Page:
Part of Speech: Adjective
Meaning: 1. Of strong mettle, having unbreakable spirit, strong of mind and spirit. 2. Brave, courageous.
Notes: I know what you are thinking: this word should mean "nosey, interfering." No, whatever you do, do not confuse this word with meddlesome (or nettlesome "irritating" for that matter). Today's Good Word has to do with our mettle, the stuff our character is made of. It is the adjective of the noun mettle—not to be confused with metal, even though it is little more than a variant spelling of that word (see Word History). Of course, we must also dodge medal and meddle when using this word. (Whew! Is speaking English worth it?)
In Play: Keeping all these words separate poses quite a problem even for native speakers: "Riley received a medal for showing his mettle on the battlefield." He probably spent his time dodging metal shrapnel rather than meddling in other people's business. Mettle is required at all levels of human endeavor: "Now that Farnsworth has two children, we will see how mettlesome he really is."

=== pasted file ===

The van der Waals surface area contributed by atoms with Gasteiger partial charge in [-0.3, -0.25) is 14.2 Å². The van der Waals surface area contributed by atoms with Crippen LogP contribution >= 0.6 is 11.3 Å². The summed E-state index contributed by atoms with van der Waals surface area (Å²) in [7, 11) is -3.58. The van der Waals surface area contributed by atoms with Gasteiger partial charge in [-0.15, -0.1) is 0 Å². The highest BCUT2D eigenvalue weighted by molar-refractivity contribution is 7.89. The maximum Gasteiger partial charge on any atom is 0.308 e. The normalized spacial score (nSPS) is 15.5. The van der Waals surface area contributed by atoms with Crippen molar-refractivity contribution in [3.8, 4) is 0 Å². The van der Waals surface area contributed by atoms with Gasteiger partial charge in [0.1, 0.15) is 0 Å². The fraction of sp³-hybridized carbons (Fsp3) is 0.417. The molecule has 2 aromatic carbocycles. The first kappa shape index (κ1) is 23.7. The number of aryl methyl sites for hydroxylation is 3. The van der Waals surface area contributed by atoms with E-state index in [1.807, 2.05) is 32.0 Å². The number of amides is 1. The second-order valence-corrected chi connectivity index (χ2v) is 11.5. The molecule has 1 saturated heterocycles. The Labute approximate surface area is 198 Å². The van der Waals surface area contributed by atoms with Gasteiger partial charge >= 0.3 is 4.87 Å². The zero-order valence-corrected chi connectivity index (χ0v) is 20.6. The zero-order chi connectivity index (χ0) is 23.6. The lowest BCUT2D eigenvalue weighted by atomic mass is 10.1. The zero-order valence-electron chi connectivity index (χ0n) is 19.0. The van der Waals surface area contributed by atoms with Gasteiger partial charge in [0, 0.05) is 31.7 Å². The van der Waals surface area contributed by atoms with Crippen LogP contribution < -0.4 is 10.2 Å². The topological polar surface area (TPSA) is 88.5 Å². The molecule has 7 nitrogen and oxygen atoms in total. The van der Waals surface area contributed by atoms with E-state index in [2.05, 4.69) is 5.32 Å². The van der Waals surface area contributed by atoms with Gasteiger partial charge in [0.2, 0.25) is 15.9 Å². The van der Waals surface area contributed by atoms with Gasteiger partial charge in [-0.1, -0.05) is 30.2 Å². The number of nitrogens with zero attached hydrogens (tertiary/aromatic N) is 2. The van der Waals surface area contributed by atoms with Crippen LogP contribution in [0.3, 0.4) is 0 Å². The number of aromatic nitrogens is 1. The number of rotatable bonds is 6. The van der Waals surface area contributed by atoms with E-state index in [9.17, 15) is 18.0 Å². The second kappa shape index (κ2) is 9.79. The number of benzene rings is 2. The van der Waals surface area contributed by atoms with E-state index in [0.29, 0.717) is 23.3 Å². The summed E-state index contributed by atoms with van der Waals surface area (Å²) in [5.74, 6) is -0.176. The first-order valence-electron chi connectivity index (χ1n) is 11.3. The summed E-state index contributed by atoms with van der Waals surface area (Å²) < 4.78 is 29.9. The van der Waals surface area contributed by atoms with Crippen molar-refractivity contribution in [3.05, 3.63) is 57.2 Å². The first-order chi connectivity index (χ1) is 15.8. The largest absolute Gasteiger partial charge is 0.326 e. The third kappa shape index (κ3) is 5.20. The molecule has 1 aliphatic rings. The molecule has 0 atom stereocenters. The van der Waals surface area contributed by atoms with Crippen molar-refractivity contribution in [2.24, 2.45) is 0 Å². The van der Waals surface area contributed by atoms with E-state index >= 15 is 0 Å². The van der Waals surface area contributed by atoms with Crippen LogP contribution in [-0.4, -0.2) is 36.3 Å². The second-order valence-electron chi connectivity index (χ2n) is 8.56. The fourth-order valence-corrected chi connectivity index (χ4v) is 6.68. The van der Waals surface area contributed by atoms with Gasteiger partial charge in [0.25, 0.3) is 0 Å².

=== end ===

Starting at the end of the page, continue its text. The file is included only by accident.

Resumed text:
Word History: It is no coincidence that mettle and metal look similar and sound the same: they were originally the same word. Metal was borrowed from Old French in the 14th century. The French inherited it from Latin, which borrowed it from Greek metallon, which originally meant "mine, quarry" but meant "ore, metal" by the time Latin borrowed it. In the 16th century metal took on a second meaning in England, "the stuff one is made of, one's character". The spelling always varied but it was only in the 18th century that the new meaning attached itself to an alternate spelling mettle. Here we see a hidden advantage in the inconsistencies of English spelling.
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